In September 2018, almost 90 jurisdictions automatically exchanged information pursuant to the OECD/G20 Common Reporting Standard (CRS), allowing tax authorities to gain insights in the financial accounts held by their taxpayers abroad.
This major shift in favour of tax transparency through the CRS has already led to greater levels of compliance of taxpayers in relation to their foreign assets, as shown through the more than EUR 93 billion of additional tax revenues that were identified as a result of voluntary compliance programmes and off-shore investigations.
With the automatic exchange of CRS information now being a global reality, the OECD’s focus is to ensure the effective implementation of the system by both jurisdictions and financial institutions, and to preserve its integrity. Three key pillars of the current work are the peer reviews by the Global Forum on Transparency and Exchange of Information for Tax Purposes; the development of mandatory disclosure rules for CRS avoidance arrangements; and the so-called CRS loophole strategy. As part of that last pillar, the OECD actively gathers intelligence on avoidance behaviour that taxpayers or financial intermediaries may deploy in order to escape CRS reporting.
One area of risk that the OECD has identified in this respect, including by stakeholder input through the CRS Loophole Disclosure Facility, is the abuse of Citizenship and Residence by Investment (CBI/RBI) programmes to circumvent CRS reporting. These programmes, otherwise known as ‘golden passports/visas’, allow individuals to obtain citizenship or residence rights through local investments or against a flat fee. While individuals may be interested in these schemes for a number of legitimate reasons - including greater mobility thanks to visa-free travel, better education and job opportunities for children, or the right to live in a country with political stability - some of these schemes also carry the risk of compromising the CRS due diligence procedure.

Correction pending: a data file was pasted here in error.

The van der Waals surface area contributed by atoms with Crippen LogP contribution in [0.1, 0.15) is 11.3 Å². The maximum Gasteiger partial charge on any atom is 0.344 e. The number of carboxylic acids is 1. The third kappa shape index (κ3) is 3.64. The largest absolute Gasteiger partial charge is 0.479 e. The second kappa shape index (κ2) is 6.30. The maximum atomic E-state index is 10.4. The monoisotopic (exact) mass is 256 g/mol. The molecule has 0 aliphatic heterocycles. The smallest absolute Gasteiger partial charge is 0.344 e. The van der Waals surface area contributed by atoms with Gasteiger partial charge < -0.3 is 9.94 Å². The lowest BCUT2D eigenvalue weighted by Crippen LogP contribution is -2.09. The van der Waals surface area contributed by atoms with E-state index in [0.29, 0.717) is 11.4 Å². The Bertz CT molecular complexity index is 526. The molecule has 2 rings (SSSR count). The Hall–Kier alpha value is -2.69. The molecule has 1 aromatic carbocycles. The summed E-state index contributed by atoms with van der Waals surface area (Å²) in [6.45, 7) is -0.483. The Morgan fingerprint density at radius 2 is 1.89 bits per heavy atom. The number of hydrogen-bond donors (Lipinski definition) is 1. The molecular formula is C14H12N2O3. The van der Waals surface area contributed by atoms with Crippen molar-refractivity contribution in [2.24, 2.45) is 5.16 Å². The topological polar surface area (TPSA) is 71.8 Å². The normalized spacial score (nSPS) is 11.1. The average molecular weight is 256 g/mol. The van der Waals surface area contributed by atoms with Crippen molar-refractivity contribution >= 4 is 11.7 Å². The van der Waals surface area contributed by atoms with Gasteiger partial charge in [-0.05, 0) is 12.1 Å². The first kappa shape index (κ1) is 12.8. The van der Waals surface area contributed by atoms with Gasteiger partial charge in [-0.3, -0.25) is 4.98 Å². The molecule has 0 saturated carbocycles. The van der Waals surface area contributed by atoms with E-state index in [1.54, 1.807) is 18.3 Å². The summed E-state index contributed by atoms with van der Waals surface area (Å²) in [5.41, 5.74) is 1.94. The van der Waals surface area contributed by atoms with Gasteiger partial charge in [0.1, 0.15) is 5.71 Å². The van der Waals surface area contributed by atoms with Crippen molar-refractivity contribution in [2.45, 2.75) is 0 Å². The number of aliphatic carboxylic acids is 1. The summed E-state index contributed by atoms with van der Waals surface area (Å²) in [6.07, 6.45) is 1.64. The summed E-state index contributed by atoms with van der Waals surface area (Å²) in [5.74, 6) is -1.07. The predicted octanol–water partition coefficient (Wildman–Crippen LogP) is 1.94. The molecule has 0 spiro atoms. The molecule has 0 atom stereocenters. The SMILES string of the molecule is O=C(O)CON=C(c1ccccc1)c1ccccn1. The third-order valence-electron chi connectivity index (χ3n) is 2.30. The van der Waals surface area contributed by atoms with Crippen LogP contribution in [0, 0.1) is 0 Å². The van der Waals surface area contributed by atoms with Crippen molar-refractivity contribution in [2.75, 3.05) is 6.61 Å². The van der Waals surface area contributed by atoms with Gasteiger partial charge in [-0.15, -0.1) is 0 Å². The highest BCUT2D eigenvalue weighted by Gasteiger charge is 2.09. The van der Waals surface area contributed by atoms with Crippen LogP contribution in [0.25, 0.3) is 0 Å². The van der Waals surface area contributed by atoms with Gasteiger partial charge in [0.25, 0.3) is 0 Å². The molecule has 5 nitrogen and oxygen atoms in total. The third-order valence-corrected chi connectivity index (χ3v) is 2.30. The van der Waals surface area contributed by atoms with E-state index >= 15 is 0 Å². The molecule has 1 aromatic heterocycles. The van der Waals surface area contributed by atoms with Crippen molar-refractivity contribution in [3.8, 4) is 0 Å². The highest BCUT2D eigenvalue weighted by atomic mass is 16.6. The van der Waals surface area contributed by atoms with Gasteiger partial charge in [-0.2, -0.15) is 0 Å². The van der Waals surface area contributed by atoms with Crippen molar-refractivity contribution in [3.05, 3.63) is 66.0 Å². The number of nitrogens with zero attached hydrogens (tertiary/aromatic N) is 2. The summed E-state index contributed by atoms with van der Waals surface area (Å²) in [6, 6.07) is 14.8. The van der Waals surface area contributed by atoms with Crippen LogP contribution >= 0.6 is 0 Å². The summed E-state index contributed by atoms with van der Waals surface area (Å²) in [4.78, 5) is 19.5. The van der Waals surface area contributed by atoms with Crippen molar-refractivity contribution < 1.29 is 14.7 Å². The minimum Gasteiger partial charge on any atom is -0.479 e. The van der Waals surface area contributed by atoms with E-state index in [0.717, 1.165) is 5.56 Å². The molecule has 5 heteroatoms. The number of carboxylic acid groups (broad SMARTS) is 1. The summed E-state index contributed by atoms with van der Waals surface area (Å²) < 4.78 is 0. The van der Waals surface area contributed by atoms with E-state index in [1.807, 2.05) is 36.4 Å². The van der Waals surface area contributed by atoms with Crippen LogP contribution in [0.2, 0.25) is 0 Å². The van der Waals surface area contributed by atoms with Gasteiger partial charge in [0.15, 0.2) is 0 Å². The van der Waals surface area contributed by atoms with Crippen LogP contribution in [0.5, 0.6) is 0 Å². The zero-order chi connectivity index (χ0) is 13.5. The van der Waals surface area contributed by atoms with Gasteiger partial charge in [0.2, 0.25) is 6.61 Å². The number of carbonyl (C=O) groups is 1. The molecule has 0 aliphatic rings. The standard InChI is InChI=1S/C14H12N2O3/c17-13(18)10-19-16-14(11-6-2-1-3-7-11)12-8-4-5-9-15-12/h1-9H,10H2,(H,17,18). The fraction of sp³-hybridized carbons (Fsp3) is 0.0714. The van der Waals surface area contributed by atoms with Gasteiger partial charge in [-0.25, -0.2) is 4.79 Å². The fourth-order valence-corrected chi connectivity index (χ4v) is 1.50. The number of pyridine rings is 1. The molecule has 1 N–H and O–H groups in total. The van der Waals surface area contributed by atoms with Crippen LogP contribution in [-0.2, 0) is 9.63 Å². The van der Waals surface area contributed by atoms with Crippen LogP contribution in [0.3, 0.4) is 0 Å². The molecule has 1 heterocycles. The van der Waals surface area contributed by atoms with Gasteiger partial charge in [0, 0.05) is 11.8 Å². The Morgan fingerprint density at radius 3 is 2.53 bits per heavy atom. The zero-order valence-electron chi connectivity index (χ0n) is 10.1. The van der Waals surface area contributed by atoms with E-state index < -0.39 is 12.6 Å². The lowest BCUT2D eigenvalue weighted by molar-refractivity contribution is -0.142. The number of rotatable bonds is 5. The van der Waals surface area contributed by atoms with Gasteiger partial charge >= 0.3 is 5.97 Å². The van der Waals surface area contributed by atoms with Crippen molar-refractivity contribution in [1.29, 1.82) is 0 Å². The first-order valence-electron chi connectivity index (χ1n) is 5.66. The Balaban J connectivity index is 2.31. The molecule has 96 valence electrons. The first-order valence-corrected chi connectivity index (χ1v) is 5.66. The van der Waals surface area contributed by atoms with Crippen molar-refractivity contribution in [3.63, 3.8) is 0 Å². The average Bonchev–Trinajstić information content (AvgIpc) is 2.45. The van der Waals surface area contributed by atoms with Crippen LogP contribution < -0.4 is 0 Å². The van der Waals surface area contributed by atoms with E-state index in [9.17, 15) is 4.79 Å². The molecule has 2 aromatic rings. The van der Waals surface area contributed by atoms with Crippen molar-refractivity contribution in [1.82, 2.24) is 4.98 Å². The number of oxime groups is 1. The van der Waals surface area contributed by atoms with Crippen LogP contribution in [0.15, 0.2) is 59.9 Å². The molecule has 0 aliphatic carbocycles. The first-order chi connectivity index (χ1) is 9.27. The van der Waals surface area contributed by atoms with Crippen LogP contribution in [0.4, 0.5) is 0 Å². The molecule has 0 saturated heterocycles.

The review of over 100 CBI/RBI programmes that are being operated by jurisdictions committed to the CRS has led the OECD to identify 25 schemes that carry risks for its integrity. It is important to stress that the purpose of the identification of certain programmes is not to insult particular jurisdictions or to question the legitimacy of their programmes. Rather, the focus of the analysis has been to equip financial institutions with the right tools to conduct their CRS due diligence obligations in relation to CBI/RBI. p